Terence Tao

Introduction

Arithmetic progressions

Other linear patterns

Sieve theory

Szemerdis theorem

Putting it together

This argument is incorrect. One reason to see this is that it

would also predict an infinite number of consecutive primes

n, n + 1, which is false, as all but one of the primes are odd.

However, one can correct for this by refining the model.

Right now, we are giving each integer n {1, . . . , N} an

equal chance of 1/ log N of being prime. A smarter model

would be to give the odd integers a 2/ log N chance of

being prime and the even integers a 0 chance of being

prime. (This omits the prime 2, but this is negligible in the

grand scheme of things.)

With this refined model, consecutive primes are ruled out

(as they should), and the expected number of twin primes

increases from N/ log2 N to 2N/ log2 N.

Terence Tao

Introduction

Arithmetic progressions

Other linear patterns

Sieve theory

Szemerdis theorem

Putting it together

One can refine the model further, by excluding the

multiples of 3 from being prime (and increasing the

probability of the remaining numbers of being prime from

2/ log N to 3/ log N). This turns out to adjust the expected

number of twin primes downward, to 1.5 logN2 N .

Continuing to add information about small moduli, the

expected count given by these models continues to

change, but can be easily computed to converge to an

asymptotic prediction, which in the case of twin primes

turns out to be 2 logN2 N , where 2 is the twin prime

constant

Y

1

2 = 2

(1

) 1.320 . . . .

(p 1)2

p odd prime

Terence Tao

Introduction

Arithmetic progressions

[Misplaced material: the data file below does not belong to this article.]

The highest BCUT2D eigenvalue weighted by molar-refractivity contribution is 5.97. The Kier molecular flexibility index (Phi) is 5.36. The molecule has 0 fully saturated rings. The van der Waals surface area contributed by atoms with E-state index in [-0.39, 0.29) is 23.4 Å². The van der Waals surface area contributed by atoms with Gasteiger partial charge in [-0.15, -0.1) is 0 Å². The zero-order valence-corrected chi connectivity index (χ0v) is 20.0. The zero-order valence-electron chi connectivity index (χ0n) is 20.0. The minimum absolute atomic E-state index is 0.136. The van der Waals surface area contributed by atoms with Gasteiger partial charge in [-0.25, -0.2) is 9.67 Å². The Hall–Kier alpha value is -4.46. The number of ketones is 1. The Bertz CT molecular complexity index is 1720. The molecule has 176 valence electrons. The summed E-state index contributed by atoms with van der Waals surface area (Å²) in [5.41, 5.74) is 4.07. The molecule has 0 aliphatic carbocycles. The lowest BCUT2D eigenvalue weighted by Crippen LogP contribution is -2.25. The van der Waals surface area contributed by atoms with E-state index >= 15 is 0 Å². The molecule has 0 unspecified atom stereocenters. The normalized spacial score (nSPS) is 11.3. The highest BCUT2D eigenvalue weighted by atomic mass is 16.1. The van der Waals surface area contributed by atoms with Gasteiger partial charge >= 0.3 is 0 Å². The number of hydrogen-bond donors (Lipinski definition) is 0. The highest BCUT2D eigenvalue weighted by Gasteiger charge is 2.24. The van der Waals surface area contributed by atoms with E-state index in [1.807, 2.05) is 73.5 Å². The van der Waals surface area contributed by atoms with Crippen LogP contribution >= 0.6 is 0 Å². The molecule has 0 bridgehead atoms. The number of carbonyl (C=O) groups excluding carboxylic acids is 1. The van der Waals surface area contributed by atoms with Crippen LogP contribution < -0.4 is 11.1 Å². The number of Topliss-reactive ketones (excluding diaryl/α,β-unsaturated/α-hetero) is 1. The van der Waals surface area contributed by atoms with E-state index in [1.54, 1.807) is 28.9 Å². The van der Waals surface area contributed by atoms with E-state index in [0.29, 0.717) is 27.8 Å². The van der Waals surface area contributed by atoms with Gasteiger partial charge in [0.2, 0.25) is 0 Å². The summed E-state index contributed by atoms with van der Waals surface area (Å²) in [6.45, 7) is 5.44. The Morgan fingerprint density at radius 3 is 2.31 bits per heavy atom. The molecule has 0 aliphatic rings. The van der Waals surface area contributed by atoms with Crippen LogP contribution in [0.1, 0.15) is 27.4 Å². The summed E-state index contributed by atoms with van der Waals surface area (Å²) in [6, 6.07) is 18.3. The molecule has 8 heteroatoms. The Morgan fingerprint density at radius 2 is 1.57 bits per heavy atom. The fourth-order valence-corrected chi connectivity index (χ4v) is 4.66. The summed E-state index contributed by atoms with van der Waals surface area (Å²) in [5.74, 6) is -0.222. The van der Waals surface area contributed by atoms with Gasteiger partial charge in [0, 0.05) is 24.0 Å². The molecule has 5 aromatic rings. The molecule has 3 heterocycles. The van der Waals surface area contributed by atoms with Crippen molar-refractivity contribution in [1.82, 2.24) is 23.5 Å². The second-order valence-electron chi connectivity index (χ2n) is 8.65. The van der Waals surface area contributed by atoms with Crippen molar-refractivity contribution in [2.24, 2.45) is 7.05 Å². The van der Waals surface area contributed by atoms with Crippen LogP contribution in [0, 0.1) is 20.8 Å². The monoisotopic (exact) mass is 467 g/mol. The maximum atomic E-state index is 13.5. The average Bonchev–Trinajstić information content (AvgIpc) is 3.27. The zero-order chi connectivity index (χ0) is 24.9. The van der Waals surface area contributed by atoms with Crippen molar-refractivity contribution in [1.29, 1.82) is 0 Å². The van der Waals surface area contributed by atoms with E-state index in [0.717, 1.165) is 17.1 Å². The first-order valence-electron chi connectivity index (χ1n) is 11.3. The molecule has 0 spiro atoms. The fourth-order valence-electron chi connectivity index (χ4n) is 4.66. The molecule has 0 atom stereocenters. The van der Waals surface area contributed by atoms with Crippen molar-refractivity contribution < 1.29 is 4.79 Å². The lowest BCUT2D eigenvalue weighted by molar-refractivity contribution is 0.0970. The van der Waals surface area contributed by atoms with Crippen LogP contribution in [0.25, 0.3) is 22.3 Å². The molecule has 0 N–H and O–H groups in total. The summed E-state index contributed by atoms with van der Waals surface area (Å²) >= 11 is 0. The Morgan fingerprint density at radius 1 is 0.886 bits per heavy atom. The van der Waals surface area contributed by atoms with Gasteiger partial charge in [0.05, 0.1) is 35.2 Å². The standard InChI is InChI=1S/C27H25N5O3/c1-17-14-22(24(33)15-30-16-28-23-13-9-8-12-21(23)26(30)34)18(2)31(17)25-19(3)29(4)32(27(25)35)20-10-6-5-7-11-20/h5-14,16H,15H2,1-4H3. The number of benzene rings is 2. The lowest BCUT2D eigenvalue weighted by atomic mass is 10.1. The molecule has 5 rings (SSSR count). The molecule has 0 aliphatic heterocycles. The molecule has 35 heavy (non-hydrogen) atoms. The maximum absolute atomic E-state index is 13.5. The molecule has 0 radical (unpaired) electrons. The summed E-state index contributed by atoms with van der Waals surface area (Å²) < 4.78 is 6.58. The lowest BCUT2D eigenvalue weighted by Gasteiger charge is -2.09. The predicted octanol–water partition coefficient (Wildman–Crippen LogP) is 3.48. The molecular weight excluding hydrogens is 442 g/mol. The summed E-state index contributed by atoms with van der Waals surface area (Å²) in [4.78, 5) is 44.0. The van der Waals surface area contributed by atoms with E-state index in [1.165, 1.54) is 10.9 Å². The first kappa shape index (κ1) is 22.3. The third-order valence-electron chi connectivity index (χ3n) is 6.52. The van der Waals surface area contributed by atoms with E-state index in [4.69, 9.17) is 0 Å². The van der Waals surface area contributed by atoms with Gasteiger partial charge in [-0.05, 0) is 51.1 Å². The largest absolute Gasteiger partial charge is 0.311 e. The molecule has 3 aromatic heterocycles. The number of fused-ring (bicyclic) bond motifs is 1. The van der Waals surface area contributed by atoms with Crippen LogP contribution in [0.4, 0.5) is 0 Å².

Other linear patterns

Sieve theory

Szemerdis theorem

Putting it together

More generally, there is a similar asymptotic conjectured

for other patterns in the primes; this is basically the

Hardy-Littlewood prime tuples conjecture. Roughly

speaking, it is asserting that the sequence of adjusted

Crmer models discussed earlier is asymptotically

accurate for describing the primes.

Terence Tao

Introduction

Arithmetic progressions

Other linear patterns

Sieve theory

Szemerdis theorem

Putting it together

certain amount of structure in the primes, and then

saying that all other aspects of the primes are random.

For instance, one could observe the structure that the

primes have density about 2/ log N in the odd numbers

and 1/ log N in the even numbers, but assert that there is

no discernible additional structure on top of this.

Terence Tao

Introduction

Arithmetic progressions

Other linear patterns

Sieve theory

Szemerdis theorem

Putting it together

asserting that apart from the obvious structure that the

primes obey (they are almost all coprime to 2, coprime to

3, etc.), there is no additional pattern or structure to this

sequence of integers, and they behave as if they were

random relative to the structure already identified.

However, we are unable at this time to rigorously rule out a

bizarre conspiracy among primes to exhibit an additional

layer of structure (e.g. to avoid congregating as twins

n, n + 2 after a certain point). How does one disprove a

conspiracy?

Terence Tao

Introduction

Arithmetic progressions

Other linear patterns